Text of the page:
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Space Junk Threatens Cascade of Collisions

The sheer amount of debris in low-Earth orbit is tipping space dangerously close to a cascade of hazardous collisions, scientists announced at a four-day international meeting on the subject this week. And there is an “urgent need” to fly satellites without creating new fragments and to remove those that are already there.

Here’s what we know about space junk:

After some 5,000 successful satellite launches, scientists estimate there are roughly 30,000 items circling the Earth that are larger in size than 10 centimeters, BBC News reported — a virtual garbage belt surrounding the Earth. Of these, 17,000 baseball-sized chunks are being regularly monitored from the ground, and 10,000 of these are fragments resulting from explosions and collisions in orbit, according to this European Space Agency video:


Most of the objects are in low-Earth orbit. Most collisions occur near the Earth’s poles. And many are caused by accidental explosions due to unused fuel onboard.

Certain actions taken can reduce the problem, according to the European Space Agency: depleting unused fuel, venting pressure tanks, switching off batteries and removing satellites from heavily frequented orbits at the end of their missions. This is known as “passivation.”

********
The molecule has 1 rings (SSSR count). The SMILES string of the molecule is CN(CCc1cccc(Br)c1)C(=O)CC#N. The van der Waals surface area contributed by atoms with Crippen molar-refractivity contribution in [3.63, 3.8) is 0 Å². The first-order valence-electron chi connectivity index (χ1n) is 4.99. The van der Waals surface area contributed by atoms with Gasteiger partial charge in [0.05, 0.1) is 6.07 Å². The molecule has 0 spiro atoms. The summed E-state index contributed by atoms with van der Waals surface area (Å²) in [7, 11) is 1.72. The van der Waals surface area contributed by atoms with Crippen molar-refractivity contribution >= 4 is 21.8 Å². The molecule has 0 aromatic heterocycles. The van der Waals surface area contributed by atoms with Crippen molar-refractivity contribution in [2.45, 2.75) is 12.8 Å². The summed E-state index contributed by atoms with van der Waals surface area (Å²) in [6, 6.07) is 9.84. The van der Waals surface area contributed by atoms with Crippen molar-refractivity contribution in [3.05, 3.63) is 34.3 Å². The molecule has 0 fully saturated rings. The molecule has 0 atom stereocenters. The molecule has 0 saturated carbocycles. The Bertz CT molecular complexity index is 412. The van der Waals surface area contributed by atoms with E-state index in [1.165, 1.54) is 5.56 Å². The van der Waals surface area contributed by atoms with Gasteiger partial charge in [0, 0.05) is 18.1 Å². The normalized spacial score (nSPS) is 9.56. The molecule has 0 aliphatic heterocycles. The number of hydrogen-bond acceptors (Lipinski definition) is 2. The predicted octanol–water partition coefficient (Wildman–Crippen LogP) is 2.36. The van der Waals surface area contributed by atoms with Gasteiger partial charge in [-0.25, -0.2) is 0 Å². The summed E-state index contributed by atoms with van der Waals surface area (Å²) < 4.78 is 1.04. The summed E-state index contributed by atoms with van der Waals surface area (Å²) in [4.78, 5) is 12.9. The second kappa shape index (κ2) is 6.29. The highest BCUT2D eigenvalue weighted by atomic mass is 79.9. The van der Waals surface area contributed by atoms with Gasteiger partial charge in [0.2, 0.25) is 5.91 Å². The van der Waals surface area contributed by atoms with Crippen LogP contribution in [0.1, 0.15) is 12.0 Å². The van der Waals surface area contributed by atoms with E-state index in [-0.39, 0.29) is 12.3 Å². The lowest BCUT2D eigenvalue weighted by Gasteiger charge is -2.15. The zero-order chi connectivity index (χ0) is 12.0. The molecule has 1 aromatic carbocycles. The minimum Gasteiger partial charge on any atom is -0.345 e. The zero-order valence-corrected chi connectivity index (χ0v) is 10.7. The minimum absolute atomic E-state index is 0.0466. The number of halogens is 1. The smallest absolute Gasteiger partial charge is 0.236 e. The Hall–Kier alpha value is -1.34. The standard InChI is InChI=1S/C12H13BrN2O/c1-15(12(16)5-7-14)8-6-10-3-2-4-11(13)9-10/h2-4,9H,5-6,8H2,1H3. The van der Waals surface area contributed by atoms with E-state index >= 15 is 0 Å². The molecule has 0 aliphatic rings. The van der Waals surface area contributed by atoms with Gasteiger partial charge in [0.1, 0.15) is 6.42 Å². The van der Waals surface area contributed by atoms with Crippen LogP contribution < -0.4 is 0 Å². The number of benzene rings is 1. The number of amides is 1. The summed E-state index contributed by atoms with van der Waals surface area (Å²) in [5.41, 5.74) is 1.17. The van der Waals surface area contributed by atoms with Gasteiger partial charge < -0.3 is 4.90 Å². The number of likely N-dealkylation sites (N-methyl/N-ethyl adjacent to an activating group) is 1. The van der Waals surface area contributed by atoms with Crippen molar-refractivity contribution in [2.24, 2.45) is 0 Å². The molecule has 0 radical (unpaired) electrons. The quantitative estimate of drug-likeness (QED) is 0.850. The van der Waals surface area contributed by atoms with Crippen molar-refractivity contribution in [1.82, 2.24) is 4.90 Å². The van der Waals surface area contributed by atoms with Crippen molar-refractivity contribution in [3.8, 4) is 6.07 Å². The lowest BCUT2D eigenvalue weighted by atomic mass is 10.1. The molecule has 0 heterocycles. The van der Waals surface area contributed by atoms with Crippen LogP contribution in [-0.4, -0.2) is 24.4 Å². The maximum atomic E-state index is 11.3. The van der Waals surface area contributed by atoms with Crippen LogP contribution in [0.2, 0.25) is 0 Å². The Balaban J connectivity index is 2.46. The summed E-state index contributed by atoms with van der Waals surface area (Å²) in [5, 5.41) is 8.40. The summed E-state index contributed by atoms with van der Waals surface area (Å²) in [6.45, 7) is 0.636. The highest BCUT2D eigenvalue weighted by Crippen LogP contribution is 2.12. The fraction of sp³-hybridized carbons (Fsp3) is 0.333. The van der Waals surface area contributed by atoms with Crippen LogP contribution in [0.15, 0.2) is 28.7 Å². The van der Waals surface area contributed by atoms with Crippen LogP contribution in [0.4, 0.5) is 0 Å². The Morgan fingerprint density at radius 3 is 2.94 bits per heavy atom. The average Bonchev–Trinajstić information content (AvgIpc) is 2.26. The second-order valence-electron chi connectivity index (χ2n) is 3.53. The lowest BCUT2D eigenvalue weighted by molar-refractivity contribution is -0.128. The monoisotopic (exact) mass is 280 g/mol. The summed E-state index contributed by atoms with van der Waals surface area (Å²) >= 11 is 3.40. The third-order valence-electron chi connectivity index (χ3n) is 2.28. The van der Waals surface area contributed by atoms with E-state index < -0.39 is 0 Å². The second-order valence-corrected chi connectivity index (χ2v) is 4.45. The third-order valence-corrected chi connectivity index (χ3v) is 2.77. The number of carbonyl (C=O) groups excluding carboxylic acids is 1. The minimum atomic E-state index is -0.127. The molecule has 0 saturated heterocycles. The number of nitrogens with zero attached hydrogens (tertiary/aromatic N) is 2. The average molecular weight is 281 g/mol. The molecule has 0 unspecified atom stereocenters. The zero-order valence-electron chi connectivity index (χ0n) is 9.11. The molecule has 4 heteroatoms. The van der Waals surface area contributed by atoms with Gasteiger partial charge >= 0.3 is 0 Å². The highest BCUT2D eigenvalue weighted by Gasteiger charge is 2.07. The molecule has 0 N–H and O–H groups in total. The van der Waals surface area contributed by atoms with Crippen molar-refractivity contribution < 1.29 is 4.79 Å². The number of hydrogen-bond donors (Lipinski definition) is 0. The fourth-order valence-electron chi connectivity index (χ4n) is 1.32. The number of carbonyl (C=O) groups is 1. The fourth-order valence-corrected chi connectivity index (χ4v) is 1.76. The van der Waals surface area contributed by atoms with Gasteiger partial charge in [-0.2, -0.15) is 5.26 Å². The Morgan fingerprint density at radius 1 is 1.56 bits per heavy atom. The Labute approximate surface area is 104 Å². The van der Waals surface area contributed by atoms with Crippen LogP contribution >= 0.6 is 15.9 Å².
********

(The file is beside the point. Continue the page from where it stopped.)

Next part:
But that doesn’t solve the problem posed by objects already in space.

On February 10, 2009, for example, the Iridium 33 satellite collided with the defunct Kosmos 2251satellite at a speed of 26,000 miles per hour, creating 2,000 additional pieces of space debris. And as more objects accumulate, more of these collisions are likely to occur.

Scientists are also exploring spacecraft that would capture and “deorbit” some of the larger and most threatening pieces of space junk.

In October 2007, Hari Sreenivasan interviewed Donald Kessler, former head of NASA’s orbital debris research program, who said that a piece of space debris has the potential of “totally catastrophically” breaking up a spacecraft. Plus, he explains, one collision can create a spray of additional debris:

“They end up producing an awful lot of small fragments,” he said. “And the larger of those large fragments then go on to hit something else and cause it to break up and you get essentially a chain reaction of events, where you get an increasing frequency of things breaking up as a result of collisions.”


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“In 1980, a humpback whale in the Gulf of Maine started doing something different. All its neighbours would catch small fish by swimming in circles below them, blowing curtains of bubbles, and then lunging straight up at the corralled shoal. Then one individual, out of the blue, started smacking the water surface with its tail before diving down and blowing its bubbles.”

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Rebecca Jacobson, Patti Parson and David Pelcyger contributed to this story.

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